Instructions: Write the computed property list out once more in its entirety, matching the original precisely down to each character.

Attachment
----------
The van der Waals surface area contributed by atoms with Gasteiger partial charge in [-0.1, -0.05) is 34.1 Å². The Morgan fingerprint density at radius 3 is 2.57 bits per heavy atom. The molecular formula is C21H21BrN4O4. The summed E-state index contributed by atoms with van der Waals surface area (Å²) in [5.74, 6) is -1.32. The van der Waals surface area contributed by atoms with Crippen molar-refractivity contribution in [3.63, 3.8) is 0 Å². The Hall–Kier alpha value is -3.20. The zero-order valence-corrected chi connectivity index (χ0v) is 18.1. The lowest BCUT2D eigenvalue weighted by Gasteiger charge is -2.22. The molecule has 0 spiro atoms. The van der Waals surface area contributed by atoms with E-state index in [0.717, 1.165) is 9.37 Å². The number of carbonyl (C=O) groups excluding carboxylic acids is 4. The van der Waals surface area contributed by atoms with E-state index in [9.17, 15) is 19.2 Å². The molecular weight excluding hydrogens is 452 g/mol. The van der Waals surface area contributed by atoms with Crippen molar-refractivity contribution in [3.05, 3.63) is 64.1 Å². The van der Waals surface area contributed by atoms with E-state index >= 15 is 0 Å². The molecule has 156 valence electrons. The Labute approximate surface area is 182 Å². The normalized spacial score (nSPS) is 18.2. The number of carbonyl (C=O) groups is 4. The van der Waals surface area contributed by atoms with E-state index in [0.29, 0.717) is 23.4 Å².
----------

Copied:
The van der Waals surface area contributed by atoms with Gasteiger partial charge in [-0.1, -0.05) is 34.1 Å². The Morgan fingerprint density at radius 3 is 2.57 bits per heavy atom. The molecular formula is C21H21BrN4O4. The summed E-state index contributed by atoms with van der Waals surface area (Å²) in [5.74, 6) is -1.32. The van der Waals surface area contributed by atoms with Crippen molar-refractivity contribution in [3.63, 3.8) is 0 Å². The Hall–Kier alpha value is -3.20. The zero-order valence-corrected chi connectivity index (χ0v) is 18.1. The lowest BCUT2D eigenvalue weighted by Gasteiger charge is -2.22. The molecule has 0 spiro atoms. The van der Waals surface area contributed by atoms with E-state index in [0.717, 1.165) is 9.37 Å². The number of carbonyl (C=O) groups excluding carboxylic acids is 4. The van der Waals surface area contributed by atoms with E-state index in [9.17, 15) is 19.2 Å². The molecular weight excluding hydrogens is 452 g/mol. The van der Waals surface area contributed by atoms with Crippen molar-refractivity contribution in [3.05, 3.63) is 64.1 Å². The van der Waals surface area contributed by atoms with E-state index >= 15 is 0 Å². The molecule has 156 valence electrons. The Labute approximate surface area is 182 Å². The normalized spacial score (nSPS) is 18.2. The number of carbonyl (C=O) groups is 4. The van der Waals surface area contributed by atoms with E-state index in [0.29, 0.717) is 23.4 Å².